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WRITING YOUR LIFE STORY - Some Common Obstacles and How to Overcome Them
by: Carol M. Upton
"When the storyteller tells the truth, she reminds us that human beings are more alike than unalike... A story is what it's like to be a human being - to be knocked down and to miraculously arise. Each one of us has arisen, awakened."

- Maya Angelou

Many people who consult with me regarding their family histories are also adamant that they want to do the work themselves. I encourage that. Who knows your personal stories better than you do? Producing life story legacies through books or videos is a priceless gift that brings families together and enhances lives for generations to come. Let 2005 be the year that you start to weave the tapestry of your family's life in words and photographs!

Don't get bogged down with difficulties that prevent you from moving forward with your stories. Here are three of the most common life story writing challenges and some easy solutions for them:

"I can't seem to keep writing."

Consult a personal historian for a list of story-starters or a coaching session, so that you can get excited about your project all over again. Find a writing group to join or start one of your own that is devoted to life story writing and willing to meet at least every two weeks. Read some good books on the subject - "Writing The Memoir" by Judith Barrington is particularly helpful and includes a section on forming a group. Join an ongoing e-course to keep you motivated - Recollections offers one or you can research others on the Internet.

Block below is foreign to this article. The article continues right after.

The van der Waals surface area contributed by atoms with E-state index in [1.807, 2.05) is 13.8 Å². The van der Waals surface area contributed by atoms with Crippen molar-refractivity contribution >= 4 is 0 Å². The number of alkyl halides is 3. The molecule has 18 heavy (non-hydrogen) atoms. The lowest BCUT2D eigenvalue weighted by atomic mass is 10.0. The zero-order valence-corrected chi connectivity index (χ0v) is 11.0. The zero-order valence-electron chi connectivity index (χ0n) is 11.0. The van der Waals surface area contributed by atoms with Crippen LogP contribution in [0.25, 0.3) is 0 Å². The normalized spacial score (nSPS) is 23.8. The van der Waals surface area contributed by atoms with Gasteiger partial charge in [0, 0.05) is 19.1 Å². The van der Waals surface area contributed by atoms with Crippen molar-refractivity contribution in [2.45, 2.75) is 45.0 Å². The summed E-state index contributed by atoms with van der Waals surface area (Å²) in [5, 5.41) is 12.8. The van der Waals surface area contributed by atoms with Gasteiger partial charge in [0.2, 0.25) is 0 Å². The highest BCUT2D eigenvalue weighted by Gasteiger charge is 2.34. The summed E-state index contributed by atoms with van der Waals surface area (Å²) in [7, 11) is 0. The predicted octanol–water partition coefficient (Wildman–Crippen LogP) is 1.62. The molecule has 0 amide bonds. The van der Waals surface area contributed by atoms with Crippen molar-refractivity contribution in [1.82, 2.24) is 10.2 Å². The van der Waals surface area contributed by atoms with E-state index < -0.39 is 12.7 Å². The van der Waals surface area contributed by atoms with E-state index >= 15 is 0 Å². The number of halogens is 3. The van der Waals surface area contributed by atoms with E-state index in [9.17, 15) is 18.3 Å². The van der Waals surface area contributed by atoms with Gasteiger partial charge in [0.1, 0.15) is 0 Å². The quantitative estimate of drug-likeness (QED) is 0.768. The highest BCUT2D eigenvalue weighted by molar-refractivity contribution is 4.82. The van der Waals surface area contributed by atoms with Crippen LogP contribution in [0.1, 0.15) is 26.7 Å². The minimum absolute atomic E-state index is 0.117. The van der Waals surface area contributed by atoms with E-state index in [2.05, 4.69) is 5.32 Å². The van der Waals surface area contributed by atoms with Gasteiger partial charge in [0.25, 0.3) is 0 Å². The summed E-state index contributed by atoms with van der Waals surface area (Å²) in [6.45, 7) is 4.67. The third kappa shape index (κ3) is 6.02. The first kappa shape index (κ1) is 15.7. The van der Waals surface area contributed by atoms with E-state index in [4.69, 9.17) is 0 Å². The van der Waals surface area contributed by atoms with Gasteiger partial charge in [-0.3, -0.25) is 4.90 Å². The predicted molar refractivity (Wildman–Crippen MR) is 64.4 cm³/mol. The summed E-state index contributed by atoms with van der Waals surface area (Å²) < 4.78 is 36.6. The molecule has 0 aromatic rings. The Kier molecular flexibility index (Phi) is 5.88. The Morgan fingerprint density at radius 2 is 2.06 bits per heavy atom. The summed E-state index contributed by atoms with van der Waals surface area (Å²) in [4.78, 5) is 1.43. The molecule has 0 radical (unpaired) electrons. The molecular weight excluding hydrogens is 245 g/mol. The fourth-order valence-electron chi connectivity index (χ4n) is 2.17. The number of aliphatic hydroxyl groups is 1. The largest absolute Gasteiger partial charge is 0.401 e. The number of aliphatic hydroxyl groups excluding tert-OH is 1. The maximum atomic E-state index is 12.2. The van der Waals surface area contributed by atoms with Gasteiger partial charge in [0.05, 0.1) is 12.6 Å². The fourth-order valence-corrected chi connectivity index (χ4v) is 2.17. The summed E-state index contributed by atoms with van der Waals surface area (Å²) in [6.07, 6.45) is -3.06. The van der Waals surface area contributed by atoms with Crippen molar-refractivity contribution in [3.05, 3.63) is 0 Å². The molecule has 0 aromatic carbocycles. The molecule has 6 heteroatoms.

"I can't locate all the facts - birth dates, immigrant ship landings, military regiments, etc."

If you need help with research, Information Desk Librarians at the local libraries are a great help! A personal historian can also point you in the right direction. Often, all it takes is a visit to the right website or the location of the right genealogy book or magazine.

"I've got everything written down, but I'm not sure it makes sense."

This is where a good writer/editor, one who specializes in memoir and personal history, can come in. An editor can tidy up your work in a practical manner, assist with sentence structure and flow and otherwise make your words sing! The difference between a jumble of dry facts and a personal history is as near as your telephone. If you want to do your own editing but aren't sure how to go about it, an editorial consultation will help point you in the right direction.

Are you feeling stuck in some way that hasn't been covered here? Please don't be discouraged! There are many resources available to help you capture your family memories and those of your relatives - in print, on audio or video. I sincerely hope this is your year to begin such an important project!

Copyright (C) 2004 Carol M. Upton




About the author:
Carol M. Upton is a writer and personal historian whose work has appeared in The Vancouver Sun and Province, The Coast Reporter, The Cup of Comfort Cookbook, The Change Agent and several trade publications. Carol owns a business called Recollections and offers a free consultation and a free monthly newsletter called Living Legends, for those who want assistance in telling their family stories. Visit Carol at www.memorybooks.ca


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